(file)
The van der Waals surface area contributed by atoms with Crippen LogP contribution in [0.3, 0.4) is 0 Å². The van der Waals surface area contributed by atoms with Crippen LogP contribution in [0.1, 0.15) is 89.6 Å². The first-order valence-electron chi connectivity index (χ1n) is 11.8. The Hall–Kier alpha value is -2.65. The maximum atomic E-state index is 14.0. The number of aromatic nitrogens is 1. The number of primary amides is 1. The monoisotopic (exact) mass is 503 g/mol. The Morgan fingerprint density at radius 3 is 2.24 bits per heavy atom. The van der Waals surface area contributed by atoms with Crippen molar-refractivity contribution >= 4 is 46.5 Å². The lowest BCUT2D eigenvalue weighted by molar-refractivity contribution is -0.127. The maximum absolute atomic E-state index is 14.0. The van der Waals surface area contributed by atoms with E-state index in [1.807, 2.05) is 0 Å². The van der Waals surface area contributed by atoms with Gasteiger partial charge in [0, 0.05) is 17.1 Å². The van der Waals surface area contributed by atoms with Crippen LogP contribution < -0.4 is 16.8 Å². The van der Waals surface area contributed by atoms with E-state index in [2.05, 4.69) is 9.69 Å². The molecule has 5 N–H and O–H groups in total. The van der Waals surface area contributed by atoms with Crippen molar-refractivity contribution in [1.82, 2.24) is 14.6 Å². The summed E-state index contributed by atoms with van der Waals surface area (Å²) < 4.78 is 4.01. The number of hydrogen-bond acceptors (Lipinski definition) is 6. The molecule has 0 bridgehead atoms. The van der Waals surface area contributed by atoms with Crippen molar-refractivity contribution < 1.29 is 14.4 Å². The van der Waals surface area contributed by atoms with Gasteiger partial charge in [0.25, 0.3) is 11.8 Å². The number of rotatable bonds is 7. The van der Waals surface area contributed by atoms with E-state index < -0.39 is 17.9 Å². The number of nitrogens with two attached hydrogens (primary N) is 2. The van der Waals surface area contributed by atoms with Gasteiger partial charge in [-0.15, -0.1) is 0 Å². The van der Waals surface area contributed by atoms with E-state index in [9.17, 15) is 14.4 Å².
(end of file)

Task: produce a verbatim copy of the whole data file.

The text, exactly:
The van der Waals surface area contributed by atoms with Crippen LogP contribution in [0.3, 0.4) is 0 Å². The van der Waals surface area contributed by atoms with Crippen LogP contribution in [0.1, 0.15) is 89.6 Å². The first-order valence-electron chi connectivity index (χ1n) is 11.8. The Hall–Kier alpha value is -2.65. The maximum atomic E-state index is 14.0. The number of aromatic nitrogens is 1. The number of primary amides is 1. The monoisotopic (exact) mass is 503 g/mol. The Morgan fingerprint density at radius 3 is 2.24 bits per heavy atom. The van der Waals surface area contributed by atoms with Crippen molar-refractivity contribution >= 4 is 46.5 Å². The lowest BCUT2D eigenvalue weighted by molar-refractivity contribution is -0.127. The maximum absolute atomic E-state index is 14.0. The van der Waals surface area contributed by atoms with E-state index in [1.807, 2.05) is 0 Å². The van der Waals surface area contributed by atoms with Gasteiger partial charge in [0, 0.05) is 17.1 Å². The van der Waals surface area contributed by atoms with Crippen LogP contribution < -0.4 is 16.8 Å². The van der Waals surface area contributed by atoms with E-state index in [2.05, 4.69) is 9.69 Å². The molecule has 5 N–H and O–H groups in total. The van der Waals surface area contributed by atoms with Crippen molar-refractivity contribution in [1.82, 2.24) is 14.6 Å². The summed E-state index contributed by atoms with van der Waals surface area (Å²) < 4.78 is 4.01. The number of hydrogen-bond acceptors (Lipinski definition) is 6. The molecule has 0 bridgehead atoms. The van der Waals surface area contributed by atoms with Crippen molar-refractivity contribution < 1.29 is 14.4 Å². The van der Waals surface area contributed by atoms with Gasteiger partial charge in [0.25, 0.3) is 11.8 Å². The number of rotatable bonds is 7. The van der Waals surface area contributed by atoms with E-state index < -0.39 is 17.9 Å². The number of nitrogens with two attached hydrogens (primary N) is 2. The van der Waals surface area contributed by atoms with Gasteiger partial charge in [-0.15, -0.1) is 0 Å². The van der Waals surface area contributed by atoms with E-state index in [9.17, 15) is 14.4 Å².